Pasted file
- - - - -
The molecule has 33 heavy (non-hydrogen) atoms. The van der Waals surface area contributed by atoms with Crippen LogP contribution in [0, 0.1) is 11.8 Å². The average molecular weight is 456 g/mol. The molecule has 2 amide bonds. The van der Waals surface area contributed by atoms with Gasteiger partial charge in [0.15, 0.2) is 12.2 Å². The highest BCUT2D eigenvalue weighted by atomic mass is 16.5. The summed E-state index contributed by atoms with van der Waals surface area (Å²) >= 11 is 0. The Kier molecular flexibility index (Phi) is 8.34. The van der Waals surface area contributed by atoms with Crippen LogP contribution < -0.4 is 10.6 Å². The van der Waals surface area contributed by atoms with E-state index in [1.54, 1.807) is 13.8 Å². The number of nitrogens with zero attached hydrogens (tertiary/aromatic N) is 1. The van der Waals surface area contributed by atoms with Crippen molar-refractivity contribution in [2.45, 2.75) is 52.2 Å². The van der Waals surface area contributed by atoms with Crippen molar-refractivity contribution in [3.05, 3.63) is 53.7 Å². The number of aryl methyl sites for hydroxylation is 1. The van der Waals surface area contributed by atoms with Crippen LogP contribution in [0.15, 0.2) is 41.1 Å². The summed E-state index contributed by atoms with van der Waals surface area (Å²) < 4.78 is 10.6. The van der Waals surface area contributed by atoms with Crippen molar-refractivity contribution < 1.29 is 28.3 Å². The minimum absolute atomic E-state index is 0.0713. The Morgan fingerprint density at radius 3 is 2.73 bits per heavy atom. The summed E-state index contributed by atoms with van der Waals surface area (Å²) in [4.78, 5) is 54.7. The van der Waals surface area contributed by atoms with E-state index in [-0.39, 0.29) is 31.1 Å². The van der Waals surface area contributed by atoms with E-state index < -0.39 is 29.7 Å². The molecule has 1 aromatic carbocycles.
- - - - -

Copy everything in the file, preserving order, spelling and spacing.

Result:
The molecule has 33 heavy (non-hydrogen) atoms. The van der Waals surface area contributed by atoms with Crippen LogP contribution in [0, 0.1) is 11.8 Å². The average molecular weight is 456 g/mol. The molecule has 2 amide bonds. The van der Waals surface area contributed by atoms with Gasteiger partial charge in [0.15, 0.2) is 12.2 Å². The highest BCUT2D eigenvalue weighted by atomic mass is 16.5. The summed E-state index contributed by atoms with van der Waals surface area (Å²) >= 11 is 0. The Kier molecular flexibility index (Phi) is 8.34. The van der Waals surface area contributed by atoms with Crippen LogP contribution < -0.4 is 10.6 Å². The van der Waals surface area contributed by atoms with E-state index in [1.54, 1.807) is 13.8 Å². The number of nitrogens with zero attached hydrogens (tertiary/aromatic N) is 1. The van der Waals surface area contributed by atoms with Crippen molar-refractivity contribution in [2.45, 2.75) is 52.2 Å². The van der Waals surface area contributed by atoms with Crippen molar-refractivity contribution in [3.05, 3.63) is 53.7 Å². The number of aryl methyl sites for hydroxylation is 1. The van der Waals surface area contributed by atoms with Crippen LogP contribution in [0.15, 0.2) is 41.1 Å². The summed E-state index contributed by atoms with van der Waals surface area (Å²) < 4.78 is 10.6. The van der Waals surface area contributed by atoms with Crippen molar-refractivity contribution < 1.29 is 28.3 Å². The minimum absolute atomic E-state index is 0.0713. The Morgan fingerprint density at radius 3 is 2.73 bits per heavy atom. The summed E-state index contributed by atoms with van der Waals surface area (Å²) in [4.78, 5) is 54.7. The van der Waals surface area contributed by atoms with E-state index in [-0.39, 0.29) is 31.1 Å². The van der Waals surface area contributed by atoms with E-state index < -0.39 is 29.7 Å². The molecule has 1 aromatic carbocycles.